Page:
Rule changes[edit]

There have been no recent changes to the moves of the pieces, but the wording of some rules were changed. Publicity (e.g. by chess problem setters) showed that the old wording of two rules allowed unintended types of moves:

  • The promotion rule was found to say that a pawn is to be promoted to "a piece" of unspecified color, thus including an enemy piece (thus on occasion blocking the enemy king in, or preventing stalemate by giving the opponent something to move).
  • The castling rule was found to allow (White) Ke1–e3 and Re8–e2, and (Black) Ke8–e6 and Re1–e7, if "the rook had not been moved" as a rook because it had been a pawn underpromoted on e8/e1.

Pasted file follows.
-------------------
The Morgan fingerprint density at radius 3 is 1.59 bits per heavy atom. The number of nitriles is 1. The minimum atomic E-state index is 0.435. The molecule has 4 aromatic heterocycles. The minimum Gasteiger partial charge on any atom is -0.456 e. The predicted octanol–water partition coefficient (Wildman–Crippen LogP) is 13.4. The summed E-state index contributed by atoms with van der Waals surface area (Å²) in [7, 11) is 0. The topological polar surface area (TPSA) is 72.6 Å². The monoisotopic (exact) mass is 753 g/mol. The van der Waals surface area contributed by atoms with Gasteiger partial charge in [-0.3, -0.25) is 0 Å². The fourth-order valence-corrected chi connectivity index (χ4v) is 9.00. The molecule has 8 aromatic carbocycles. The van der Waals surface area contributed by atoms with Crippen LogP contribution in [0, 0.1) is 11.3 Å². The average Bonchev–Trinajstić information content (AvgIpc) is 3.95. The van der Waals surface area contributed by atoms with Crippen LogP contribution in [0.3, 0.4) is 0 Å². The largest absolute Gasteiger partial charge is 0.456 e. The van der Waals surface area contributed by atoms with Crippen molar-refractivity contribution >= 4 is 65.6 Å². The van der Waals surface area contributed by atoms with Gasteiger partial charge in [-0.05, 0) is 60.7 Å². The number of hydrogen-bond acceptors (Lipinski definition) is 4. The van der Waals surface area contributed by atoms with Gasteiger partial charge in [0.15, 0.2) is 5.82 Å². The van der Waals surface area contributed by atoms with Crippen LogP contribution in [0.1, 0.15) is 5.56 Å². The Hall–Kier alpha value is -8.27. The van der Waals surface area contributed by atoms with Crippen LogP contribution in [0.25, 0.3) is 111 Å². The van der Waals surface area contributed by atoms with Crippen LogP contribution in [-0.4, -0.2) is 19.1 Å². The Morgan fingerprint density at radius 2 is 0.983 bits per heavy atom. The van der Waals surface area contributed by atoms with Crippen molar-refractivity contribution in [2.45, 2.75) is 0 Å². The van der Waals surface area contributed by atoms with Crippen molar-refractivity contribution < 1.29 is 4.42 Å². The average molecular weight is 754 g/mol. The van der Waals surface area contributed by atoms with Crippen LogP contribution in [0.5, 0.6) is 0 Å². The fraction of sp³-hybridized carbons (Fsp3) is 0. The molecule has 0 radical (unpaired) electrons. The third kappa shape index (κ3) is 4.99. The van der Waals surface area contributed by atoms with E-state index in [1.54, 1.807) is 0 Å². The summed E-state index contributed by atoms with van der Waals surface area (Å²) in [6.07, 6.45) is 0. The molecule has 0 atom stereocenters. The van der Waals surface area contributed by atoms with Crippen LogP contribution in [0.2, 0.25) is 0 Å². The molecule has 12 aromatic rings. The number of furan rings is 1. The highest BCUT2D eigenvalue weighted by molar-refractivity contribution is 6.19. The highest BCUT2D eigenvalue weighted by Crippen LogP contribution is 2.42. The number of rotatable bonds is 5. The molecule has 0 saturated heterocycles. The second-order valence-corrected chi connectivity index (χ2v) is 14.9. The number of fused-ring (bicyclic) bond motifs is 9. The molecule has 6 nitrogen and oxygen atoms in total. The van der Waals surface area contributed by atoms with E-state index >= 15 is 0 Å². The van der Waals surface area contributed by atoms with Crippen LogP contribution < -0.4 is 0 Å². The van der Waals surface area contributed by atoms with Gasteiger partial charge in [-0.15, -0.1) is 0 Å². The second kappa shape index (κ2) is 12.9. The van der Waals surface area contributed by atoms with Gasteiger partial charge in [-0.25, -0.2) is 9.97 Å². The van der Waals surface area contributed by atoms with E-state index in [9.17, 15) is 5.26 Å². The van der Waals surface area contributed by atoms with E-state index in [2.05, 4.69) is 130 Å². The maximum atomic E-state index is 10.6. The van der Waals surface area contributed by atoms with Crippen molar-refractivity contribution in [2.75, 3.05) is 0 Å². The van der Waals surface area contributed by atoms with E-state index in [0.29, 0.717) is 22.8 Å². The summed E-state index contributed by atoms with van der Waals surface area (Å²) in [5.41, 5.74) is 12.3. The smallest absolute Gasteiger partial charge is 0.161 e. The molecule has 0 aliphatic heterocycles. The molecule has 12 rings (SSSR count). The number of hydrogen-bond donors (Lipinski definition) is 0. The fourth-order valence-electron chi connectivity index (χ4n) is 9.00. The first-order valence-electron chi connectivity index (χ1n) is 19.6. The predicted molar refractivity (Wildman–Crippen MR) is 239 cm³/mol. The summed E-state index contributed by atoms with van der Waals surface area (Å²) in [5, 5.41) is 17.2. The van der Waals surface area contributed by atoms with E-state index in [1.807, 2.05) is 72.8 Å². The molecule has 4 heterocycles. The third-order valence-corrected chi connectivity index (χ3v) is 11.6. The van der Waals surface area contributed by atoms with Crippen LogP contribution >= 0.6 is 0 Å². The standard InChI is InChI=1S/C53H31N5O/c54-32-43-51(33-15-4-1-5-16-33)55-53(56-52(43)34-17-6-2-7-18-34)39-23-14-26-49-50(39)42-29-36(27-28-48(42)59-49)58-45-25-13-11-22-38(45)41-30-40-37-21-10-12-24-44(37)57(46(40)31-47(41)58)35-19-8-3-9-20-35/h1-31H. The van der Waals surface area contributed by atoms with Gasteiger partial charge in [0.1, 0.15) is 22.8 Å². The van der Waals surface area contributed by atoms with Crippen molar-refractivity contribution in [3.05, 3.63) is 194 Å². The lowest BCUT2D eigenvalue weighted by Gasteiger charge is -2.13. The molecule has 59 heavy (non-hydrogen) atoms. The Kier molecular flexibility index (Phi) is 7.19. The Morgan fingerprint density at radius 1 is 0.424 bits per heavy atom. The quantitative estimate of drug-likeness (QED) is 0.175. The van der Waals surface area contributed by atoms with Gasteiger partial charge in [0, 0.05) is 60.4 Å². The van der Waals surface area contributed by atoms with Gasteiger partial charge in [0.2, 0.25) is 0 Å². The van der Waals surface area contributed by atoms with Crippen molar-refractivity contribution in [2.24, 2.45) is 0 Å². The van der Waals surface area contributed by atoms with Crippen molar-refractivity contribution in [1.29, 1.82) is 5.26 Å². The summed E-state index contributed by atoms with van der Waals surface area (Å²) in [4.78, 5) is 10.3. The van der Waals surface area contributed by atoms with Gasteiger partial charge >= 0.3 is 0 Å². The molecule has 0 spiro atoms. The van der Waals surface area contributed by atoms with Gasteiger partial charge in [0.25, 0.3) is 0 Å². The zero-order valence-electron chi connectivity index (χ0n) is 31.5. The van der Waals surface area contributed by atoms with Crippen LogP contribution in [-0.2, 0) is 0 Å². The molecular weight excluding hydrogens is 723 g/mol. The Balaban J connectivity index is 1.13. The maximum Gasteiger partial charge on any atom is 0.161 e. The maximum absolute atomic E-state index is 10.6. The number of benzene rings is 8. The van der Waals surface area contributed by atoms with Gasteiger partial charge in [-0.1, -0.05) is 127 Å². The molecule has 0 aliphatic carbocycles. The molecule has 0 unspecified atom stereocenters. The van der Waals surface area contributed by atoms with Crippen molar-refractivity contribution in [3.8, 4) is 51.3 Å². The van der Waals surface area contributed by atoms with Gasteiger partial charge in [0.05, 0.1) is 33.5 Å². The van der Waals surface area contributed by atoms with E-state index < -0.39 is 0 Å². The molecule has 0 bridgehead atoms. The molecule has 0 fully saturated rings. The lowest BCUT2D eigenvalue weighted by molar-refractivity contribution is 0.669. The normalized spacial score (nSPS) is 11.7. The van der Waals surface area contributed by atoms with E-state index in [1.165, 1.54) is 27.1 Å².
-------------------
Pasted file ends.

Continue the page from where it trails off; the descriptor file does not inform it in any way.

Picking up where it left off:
The wording of both rules was changed to forbid the unintended allowed moves.

In recent times, more ways to lose have been brought in:

  • The 1851 London Chess tournament showed the need for time control, resulting in ability to "lose on time".
  • A player whose mobile phone rings during a game, thereby loses; but if the other player cannot win by any possible sequence of legal moves, the result is a draw.[77]

See also[edit]